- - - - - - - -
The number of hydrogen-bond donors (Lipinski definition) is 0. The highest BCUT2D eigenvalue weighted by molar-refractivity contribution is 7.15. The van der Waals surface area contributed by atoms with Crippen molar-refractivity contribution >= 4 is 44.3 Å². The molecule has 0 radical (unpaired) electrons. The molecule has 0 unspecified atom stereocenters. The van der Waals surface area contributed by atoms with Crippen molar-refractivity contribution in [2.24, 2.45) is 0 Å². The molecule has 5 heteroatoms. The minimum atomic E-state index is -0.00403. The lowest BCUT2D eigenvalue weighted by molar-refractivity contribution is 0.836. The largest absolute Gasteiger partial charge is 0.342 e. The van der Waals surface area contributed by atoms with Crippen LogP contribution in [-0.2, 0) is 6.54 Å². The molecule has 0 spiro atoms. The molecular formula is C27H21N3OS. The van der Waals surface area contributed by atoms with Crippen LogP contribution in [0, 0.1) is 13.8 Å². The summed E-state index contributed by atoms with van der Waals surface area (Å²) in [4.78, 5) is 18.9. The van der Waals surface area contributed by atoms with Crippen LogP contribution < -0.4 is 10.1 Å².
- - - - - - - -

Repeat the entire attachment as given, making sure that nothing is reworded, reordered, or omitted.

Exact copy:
The number of hydrogen-bond donors (Lipinski definition) is 0. The highest BCUT2D eigenvalue weighted by molar-refractivity contribution is 7.15. The van der Waals surface area contributed by atoms with Crippen molar-refractivity contribution >= 4 is 44.3 Å². The molecule has 0 radical (unpaired) electrons. The molecule has 0 unspecified atom stereocenters. The van der Waals surface area contributed by atoms with Crippen molar-refractivity contribution in [2.24, 2.45) is 0 Å². The molecule has 5 heteroatoms. The minimum atomic E-state index is -0.00403. The lowest BCUT2D eigenvalue weighted by molar-refractivity contribution is 0.836. The largest absolute Gasteiger partial charge is 0.342 e. The van der Waals surface area contributed by atoms with Crippen LogP contribution in [-0.2, 0) is 6.54 Å². The molecule has 0 spiro atoms. The molecular formula is C27H21N3OS. The van der Waals surface area contributed by atoms with Crippen LogP contribution in [0, 0.1) is 13.8 Å². The summed E-state index contributed by atoms with van der Waals surface area (Å²) in [4.78, 5) is 18.9. The van der Waals surface area contributed by atoms with Crippen LogP contribution < -0.4 is 10.1 Å².